Five reasons every company should prototype before building software
Companies today know they must rapidly evolve to keep pace with customer and partner demands. Our collective expectations have shifted with the advent of on-demand app updates to our phones, tablets, laptops and even the set-top boxes connected to our TVs. We no longer have the patience to wait years, or even months, for a new system or platform to be deployed.
Prototyping is a company’s insurance policy for mitigating the risk of missed or misunderstood requirements — and more.
1. Align around a common vision and eliminate ambiguity
One of the best techniques for quickly aligning to a common vision is to use visuals to represent the needs discussed. When discussing a new user interface for a new digital product, why not gather everyone around the big screen and rapidly model wireframes? Immediately, everyone becomes aligned and stays aligned to a common vision. It’s much faster to update a prototype than existing code. According to Roger S. Pressman, author of “Software Engineering: A Practitioner’s Approach,” the relative cost of fixing missed or misunderstood requirements is 60 to 100 higher than fixing it in the requirements phase. Drive your requirements by prototyping first, documenting second, building third.
2. Ensure your idea aligns with user expectations
Traditional approaches to software development first leverage static wireframes, then static high-fidelity comps, and lastly an interactive system when development is ready for user acceptance testing (UAT). It is only in UAT that anyone can actually experience the system. Let’s hope it meets expectations. A proven way to mitigate the risk of missed expectations is to prototype early and test the prototype with prospective users. A medium-fidelity prototype is sufficient to socialize concepts and solicit qualitative and quantitative feedback.
3. Demonstrate the concept to gain buy-in from executives and investors
Do you have an idea for the next big thing in digital? Perhaps it’s a system that will increase new market share or reduce manual processes. Perhaps it’s a terrific new device that will be built in Silicon Valley and attract big investors. A clickable and interactive prototype demonstrates that you have thought through your concept thoroughly and have identified viable, day-to-day use cases for the product. Additionally, you can put the prototype in front of prospective buyers and users, and quote their favorable reactions.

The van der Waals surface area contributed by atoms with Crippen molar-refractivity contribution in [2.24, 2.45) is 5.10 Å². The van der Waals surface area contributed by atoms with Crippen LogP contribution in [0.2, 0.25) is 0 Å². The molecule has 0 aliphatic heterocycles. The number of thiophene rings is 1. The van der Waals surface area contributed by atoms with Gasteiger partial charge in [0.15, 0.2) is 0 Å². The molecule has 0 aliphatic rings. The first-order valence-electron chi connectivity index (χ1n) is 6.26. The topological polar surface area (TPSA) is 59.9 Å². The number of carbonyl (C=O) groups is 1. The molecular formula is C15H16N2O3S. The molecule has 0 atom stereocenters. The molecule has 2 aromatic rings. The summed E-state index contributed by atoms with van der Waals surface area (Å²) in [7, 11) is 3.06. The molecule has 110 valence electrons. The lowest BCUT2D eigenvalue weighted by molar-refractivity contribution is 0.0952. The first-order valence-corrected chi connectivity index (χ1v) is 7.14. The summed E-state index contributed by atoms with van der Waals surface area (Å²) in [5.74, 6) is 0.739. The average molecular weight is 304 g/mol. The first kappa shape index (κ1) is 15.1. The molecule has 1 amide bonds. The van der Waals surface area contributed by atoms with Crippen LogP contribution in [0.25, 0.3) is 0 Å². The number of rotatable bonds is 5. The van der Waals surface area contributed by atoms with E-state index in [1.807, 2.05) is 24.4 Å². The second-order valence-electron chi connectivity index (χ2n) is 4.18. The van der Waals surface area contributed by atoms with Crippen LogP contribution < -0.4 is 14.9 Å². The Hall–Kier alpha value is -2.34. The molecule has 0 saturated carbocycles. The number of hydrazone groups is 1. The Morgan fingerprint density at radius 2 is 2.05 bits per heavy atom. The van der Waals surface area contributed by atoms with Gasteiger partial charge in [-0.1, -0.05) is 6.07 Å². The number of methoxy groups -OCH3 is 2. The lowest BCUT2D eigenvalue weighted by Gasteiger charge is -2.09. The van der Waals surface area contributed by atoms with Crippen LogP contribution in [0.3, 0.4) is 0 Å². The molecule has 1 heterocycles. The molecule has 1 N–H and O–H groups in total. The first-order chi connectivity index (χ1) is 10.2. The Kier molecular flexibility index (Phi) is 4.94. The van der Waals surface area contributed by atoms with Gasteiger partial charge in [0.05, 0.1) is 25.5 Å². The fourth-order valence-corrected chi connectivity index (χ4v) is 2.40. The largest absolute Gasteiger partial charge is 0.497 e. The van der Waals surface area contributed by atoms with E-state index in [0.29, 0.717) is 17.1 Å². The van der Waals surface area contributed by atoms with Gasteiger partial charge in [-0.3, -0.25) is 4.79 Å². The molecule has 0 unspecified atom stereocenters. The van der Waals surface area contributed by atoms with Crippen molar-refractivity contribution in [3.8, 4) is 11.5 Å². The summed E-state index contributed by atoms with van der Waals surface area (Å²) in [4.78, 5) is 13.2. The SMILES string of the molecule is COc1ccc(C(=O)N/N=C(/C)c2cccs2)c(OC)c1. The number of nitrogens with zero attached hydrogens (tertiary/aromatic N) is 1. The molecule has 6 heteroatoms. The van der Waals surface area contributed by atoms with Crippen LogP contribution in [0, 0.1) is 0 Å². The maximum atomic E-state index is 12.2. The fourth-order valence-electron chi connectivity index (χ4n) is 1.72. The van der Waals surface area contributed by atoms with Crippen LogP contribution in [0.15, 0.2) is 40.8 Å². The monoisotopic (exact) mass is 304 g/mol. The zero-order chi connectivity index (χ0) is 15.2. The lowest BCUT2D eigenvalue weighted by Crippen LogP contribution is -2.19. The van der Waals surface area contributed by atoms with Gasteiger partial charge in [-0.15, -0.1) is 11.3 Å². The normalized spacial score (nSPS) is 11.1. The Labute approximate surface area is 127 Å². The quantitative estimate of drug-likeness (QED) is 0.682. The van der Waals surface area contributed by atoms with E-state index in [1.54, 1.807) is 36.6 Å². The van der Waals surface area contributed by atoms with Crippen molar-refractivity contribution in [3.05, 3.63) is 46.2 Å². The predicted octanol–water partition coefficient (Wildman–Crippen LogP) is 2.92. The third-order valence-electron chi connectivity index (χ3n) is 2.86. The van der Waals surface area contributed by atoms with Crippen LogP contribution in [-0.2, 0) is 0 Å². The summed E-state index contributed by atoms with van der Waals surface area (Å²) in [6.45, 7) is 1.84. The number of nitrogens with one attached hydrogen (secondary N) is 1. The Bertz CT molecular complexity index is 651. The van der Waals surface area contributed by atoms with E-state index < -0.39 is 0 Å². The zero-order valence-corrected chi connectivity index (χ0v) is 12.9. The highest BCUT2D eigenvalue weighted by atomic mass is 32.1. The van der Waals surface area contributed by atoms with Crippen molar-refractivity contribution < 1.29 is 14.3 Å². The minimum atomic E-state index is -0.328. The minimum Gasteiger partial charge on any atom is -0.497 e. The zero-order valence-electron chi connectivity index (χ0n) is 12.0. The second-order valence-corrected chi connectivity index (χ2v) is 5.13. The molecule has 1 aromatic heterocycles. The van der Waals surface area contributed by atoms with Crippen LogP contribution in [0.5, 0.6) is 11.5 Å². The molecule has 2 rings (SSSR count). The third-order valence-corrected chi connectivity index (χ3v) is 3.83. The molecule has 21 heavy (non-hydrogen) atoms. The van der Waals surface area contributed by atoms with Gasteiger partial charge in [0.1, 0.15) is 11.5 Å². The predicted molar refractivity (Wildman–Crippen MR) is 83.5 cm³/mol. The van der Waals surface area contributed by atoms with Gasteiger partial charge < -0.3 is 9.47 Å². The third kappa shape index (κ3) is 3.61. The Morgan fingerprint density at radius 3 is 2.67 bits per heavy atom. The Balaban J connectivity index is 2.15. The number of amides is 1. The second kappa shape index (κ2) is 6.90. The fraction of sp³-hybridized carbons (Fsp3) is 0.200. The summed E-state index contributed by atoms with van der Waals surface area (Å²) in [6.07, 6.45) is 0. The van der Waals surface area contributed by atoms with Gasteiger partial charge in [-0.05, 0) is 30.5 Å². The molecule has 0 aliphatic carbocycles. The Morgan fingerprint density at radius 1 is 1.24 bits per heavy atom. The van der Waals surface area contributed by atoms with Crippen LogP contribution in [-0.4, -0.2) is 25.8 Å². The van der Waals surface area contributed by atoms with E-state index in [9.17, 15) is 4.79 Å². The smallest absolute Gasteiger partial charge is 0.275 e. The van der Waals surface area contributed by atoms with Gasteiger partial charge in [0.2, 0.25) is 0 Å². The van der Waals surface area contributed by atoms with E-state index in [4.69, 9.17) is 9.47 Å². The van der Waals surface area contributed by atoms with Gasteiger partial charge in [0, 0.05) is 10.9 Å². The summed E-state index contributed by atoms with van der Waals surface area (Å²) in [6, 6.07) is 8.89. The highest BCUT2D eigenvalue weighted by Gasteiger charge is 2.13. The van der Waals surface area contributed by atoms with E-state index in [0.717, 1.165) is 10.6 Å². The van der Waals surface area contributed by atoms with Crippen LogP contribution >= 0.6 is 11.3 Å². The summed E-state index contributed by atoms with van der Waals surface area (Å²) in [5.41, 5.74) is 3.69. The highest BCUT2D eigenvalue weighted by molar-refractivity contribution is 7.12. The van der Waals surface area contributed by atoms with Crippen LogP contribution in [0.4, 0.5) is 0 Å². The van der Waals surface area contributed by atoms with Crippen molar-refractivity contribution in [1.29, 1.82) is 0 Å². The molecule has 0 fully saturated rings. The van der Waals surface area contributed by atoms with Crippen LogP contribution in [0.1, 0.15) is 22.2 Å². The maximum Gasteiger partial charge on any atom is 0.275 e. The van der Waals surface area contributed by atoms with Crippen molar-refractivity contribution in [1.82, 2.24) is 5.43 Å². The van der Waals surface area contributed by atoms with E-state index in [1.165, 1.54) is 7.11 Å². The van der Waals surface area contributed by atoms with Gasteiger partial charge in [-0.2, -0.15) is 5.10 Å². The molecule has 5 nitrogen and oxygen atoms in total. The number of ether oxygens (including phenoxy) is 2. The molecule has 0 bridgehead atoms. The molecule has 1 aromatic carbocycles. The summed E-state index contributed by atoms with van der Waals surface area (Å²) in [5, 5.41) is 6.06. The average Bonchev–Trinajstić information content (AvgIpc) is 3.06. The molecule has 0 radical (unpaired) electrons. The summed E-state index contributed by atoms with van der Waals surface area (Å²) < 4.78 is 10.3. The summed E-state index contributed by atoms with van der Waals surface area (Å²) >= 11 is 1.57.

Also, the prototype allows you to present a realistic cost and time estimate for bringing your concept to fruition.
4. Create a crystal-clear blueprint and build right the first time
Stakeholders, developers, testers and trainers need more than a wordy requirements document. They need something they can see and feel in order to deliver what the users really want. Prototypes are the perfect answer. I make a habit of prototyping first, then writing requirements, and lastly creating traceability between the two. Developers and testers consistently comment on how useful it is to read the requirement and also see the visuals to support it.
5. Generate buzz and prove that you’re listening
Several years ago I led an engagement where we collaborated on a new system that served college and university interactions with federal agencies. They had thousands of customers who had been waiting years for improvements. My client tried traditional methods of getting the product defined and developed, and all failed — until we introduced rapid prototyping. We traveled to a conference where the university stakeholders were present, set up a trade show-like information booth, and demonstrated the prototype of the new system numerous times. The university stakeholders were ecstatic.